The Ecological Human

    The nature of humanity in the twenty-first century is, according to sociologist Steve Fuller, a ‘bipolar disorder’ beset with dualisms of identification such as divine/animal, mind/body, nature/artifice and individual/social. He notes that they have challenged our collective sense of identity as ‘human’, particularly though the operationalization of the mind/body question in new material configurations of metallic or silicon bodies [1].

    In short, we are ‘becoming’ machines. Inventor Ray Kurtzweil and performance artist Marcel Li Antunez Roca both explore this notion in their projections about the future of the human body. Yet ‘emergentist’ philosophers and scientists have challenged the mechanistic model of matter since the late 18th and early 19th century. They propose another way of understanding the organization of matter [2], without resorting to the customary mechanist  [3] – vitalist [4] dichotomy [5]. Observations from the biological and chemical sciences demonstrate that substances frequently do not behave in a manner that can be explained as the simply ‘sum’ of their components. For example, the addition of an acid and an alkali creates salt and water, while the fusion of an ovum and spermatozoon produces a conceptus. These are transformational rather than additional processes, which resist simple, mechanical interpretations.

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  • YouTube Preview Image

    Bioinspired Robojelly can swim Forever

    Scientists have developed a biomimetic robot that will be able to swim forever, since its artificial muscles are powered by water. And since Robojelly lives underwater, it will never run out of energy.

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  • Leprosy 7

    Is the Human Body Redundant?

    The increasing ‘liveliness’ of machines and accessibility to the virtual world has raised questions about whether it is possible to uncouple the mind from the body in through a host of different strategies. The basic idea is that if we are able to escape the ties of our own flesh then we can upgrade them and even replace them with immortal ones. Performance artist Stelarc has made some of the most extreme and enduring work on this subject. The artist characteristically depersonalises his anatomy and claims that it is not only an object that can be subjected to re-designing but is also ‘obsolete’. During his performances, Stelarc mentally ‘vacates’ his own body to prove its obsolescence, and claims that his body is no more than a site for redesigning and re-engineering the human form.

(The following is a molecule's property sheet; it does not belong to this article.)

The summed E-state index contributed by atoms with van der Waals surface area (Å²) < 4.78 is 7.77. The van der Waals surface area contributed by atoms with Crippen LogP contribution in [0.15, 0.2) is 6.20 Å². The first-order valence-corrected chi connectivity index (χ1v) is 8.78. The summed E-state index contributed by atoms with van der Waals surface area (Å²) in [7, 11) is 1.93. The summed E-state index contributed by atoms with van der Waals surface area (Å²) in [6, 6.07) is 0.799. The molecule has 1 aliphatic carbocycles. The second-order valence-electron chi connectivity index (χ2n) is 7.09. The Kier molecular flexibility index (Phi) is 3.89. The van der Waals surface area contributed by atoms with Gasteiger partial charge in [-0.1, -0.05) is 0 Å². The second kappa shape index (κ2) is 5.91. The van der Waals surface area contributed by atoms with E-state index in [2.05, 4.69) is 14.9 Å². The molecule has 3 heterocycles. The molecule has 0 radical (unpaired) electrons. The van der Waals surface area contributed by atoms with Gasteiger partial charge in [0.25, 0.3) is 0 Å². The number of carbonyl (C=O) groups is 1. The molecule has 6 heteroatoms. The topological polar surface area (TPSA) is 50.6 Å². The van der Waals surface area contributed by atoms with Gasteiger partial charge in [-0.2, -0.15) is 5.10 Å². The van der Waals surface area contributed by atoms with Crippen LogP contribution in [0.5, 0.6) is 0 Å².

In my view, Stelarc’s work paradoxically highlights the profound importance that embodiment holds for being human. When Stelarc dissociates his mind from his body he demonstrates its sheer plasticity and robustness. The artist then recolonizes the body with robots, communications technologies and soft prostheses as proof of this inbuilt physical redundancy. Yet the machines he hosts are given context by the presence of a body – for in its absence, they are just a collection of machines devoid of meaning. Moreover, redundancy is a characteristic of complex systems, which are a form of organization that does not obey the Cartesian, dualistic laws that govern machines. The artist’s rejection of these qualities simply highlights that the human body is not a machine.

    There is nothing liberating about having an anesthetized body, nor one that is functionally redundant. While Stelarc’s suspensions and performances demonstrate that we can temporarily ‘forget’ our bodies in order to explore a transcendent state of being, there are those who live in a permanent state of disconnection.

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  • algae bioreactor farm

    Little Green Cows

    The world is alight with algae fever.

    In this age of deep ecological design aspirations, the range of speculative design projects based on algae technology is growing. Algae are imagined to provide a whole range of solutions, from energy-producing architectural towers, to lights, burgers, skin care productsanimal feed, drug factories and bioplastics. It finally appears that the world is turning green. Literally.